What once were murmurs of University of Missouri interest in
joining the Big Ten Conference have grown distinctly audible.
A dozen prominent businessmen statewide have filed
incorporation papers to create, "MU - A National Asset."
Ostensibly, the non-profit organization aspires "to publicize the
role of the University of Missouri-Columbia as a national asset."
But the group - which includes non-MU graduates and, in
advisory roles, MU curators and administrators - are clear about a
more tangible immediate goal: To gain membership in the Big Ten.
"We want to be in a position to be prepared if the opportunity
arises," said Rich Carver, president of the Missouri Quarterback
Getting into position has meant gathering documentation of MU's
academic standing; commissioning a film touting MU's virtues;
informal discussions between Mizzou officials and officials at
various Big Ten schools; and attempting to arrange a luncheon with
Illinois president Stan Ikenberry on Sept. 11, the morning of MU's
opening football game with the Illini. Ikenberry, an associate of
MU president George Russell, played an instrumental role in Penn
State joining the Big Ten. He is unable to attend the game.
"All we're trying to do is protect ourselves for the future,"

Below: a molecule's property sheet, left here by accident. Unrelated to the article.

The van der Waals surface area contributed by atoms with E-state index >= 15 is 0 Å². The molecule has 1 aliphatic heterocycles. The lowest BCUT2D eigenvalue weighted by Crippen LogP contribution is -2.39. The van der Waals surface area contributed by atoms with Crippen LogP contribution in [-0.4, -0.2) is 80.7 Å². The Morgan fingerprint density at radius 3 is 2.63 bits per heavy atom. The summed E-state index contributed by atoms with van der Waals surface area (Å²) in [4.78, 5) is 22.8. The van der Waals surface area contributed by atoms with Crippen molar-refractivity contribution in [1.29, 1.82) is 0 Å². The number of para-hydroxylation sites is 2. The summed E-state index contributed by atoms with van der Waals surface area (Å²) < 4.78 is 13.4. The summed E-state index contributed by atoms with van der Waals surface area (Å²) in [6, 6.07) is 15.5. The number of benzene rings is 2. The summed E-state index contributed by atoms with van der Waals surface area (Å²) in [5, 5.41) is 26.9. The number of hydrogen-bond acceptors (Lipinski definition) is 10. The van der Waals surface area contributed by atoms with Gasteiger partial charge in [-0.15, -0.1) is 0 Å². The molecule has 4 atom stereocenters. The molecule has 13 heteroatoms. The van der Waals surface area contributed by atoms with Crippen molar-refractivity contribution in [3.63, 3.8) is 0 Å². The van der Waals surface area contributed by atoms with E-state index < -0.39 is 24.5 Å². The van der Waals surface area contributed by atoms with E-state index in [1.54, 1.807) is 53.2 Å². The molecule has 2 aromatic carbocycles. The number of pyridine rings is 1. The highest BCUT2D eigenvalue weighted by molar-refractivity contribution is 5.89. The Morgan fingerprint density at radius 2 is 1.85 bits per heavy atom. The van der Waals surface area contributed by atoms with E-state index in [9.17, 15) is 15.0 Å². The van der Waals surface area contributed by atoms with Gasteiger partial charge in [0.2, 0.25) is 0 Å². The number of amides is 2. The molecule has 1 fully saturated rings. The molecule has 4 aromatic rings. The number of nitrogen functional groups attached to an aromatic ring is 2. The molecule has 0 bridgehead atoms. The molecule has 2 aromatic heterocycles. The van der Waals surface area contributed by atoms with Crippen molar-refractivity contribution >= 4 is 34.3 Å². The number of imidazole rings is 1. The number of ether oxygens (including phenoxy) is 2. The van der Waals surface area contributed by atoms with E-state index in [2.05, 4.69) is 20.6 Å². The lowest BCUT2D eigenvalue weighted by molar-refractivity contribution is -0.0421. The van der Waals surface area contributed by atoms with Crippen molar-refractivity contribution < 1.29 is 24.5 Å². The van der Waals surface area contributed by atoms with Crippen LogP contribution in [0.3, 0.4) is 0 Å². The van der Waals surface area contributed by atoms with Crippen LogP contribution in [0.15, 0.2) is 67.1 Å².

said MU athletic director Dan Devine, who has attended several of
the group's four meetings in an ex-officio capacity. "We have to
protect Missouri first."
To protect Mizzou, then, chancellor Charles Kiesler rejected
last winter a Big Eight Conference suggestion that member schools
sign an agreement not to entertain proposals from other conferences.
"That would have violated the due diligence aspect of my job,"
Kiesler said, adding that it would have been irresponsible to
reduce MU's flexibility.
The signature solicitation was dropped, Kiesler said, when
several schools - believed to be Colorado and Nebraska - also
refused to sign.
The influential group is fascinated with the Big Ten because of
its academic prestige and its lucrative payouts from television and
Rose Bowl revenues. Members cite MU's geographical and
philosophical harmony with the conference, noting various academic
indexes and a report by The New York Times calling MU "a public
Ivy" League school.
But the reason most commonly given for the attraction is fear
of being left in the lurch by a domino effect should another school
leave the Big Eight.
Specifically, there are concerns that Colorado is pursuing
membership in the Pacific 10 Conference. And if Nebraska left,
perhaps for the Big Ten, some feel the Big Eight would be compelled
to align with a Southwest Conference, presumably diluted by the
loss of Texas, also to the Pac-10.
That set-up "would make you sick to your stomach," one member
Contrary to the group's perception, though, Colorado is
unlikely to be the first domino. After examining the Pac-10 last
year, CU officials determined that travel expenses and logistical
considerations made for a poor fit.
"That's been a dead issue for at least nine months," Colorado
spokesman Dave Plati said. …